AFL adjusts concussion protocols
Players will now miss a mandatory week with concussion sustained during a match, as part of changes to concussion protocols announced by the AFL on Thursday.
The 12-day return to play protocol was confirmed by the League on Thursday and is an increase on the previous six days required under the 2020 guidelines as the AFL adds further protection for players.
Under the new rule, all AFL and AFLW players who suffer a concussion will miss at least one match under standard fixturing due to the mandated time off.
It means that if a player suffers a concussion in a preliminary final they will automatically be ruled out of the Grand Final the following week. The earliest that a player can return after a concussion is on the 12th day after the day on which the concussion was suffered.
The AFL's chief medical officer Peter Harcourt and deputy chief medical officer Michael Makdissi, a long-term doctor at Hawthorn, have prepared the League’s concussion guidelines, which are reviewed annually.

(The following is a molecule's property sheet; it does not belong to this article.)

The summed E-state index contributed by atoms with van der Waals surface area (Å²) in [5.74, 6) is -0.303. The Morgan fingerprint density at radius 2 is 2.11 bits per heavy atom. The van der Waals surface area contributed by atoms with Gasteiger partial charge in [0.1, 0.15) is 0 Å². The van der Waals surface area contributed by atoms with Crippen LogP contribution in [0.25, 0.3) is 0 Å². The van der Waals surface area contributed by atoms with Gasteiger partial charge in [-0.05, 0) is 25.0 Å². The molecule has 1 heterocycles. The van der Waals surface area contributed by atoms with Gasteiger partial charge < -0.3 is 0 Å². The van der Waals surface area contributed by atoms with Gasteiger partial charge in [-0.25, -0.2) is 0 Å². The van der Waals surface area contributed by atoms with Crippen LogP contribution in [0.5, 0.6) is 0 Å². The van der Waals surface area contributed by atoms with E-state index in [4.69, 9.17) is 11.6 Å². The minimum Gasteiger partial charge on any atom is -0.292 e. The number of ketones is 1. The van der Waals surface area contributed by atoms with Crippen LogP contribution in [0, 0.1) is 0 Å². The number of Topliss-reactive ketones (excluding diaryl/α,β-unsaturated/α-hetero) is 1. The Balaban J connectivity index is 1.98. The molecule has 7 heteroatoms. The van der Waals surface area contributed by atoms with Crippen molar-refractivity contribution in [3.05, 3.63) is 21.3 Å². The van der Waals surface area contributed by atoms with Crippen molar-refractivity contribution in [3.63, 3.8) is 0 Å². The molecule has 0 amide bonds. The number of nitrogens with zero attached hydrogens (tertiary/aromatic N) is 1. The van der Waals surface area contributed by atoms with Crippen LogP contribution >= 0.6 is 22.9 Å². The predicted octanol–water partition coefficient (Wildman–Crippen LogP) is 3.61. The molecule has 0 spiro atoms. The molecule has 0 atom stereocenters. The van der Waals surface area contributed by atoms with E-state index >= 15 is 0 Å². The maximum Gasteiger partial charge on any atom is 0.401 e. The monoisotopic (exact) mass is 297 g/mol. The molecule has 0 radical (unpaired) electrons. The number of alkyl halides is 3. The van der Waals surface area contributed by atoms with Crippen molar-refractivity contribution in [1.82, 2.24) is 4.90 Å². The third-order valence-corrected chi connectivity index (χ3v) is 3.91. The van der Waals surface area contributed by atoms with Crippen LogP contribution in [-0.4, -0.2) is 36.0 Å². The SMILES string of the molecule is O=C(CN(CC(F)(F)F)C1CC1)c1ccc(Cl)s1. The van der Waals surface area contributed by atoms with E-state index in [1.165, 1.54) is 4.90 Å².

"The updated concussion guidelines represent a significant step in the AFL's existing record of ongoing improvements to its concussion management strategy that reflect medical research and other learnings over time," said Andrew Dillon, the AFL's general counsel.
Geelong captain Joel Selwood, who has missed three games through three separate concussions, backed the AFL's announcement.
"It's really promising. We put our trust in what the AFL are doing around all the research about it," Selwood said.
"As players we've just got to listen … there shouldn't be anyone complaining, this is for our general health overall and they're taking duty of care.
"I think you'll find players will jump on, whether it be a Grand Final or not, we've just got to get with the program."
The protocols come in to effect from the start of the AFL Women's season, which starts Thursday night with the season opener between Carlton and Collingwood.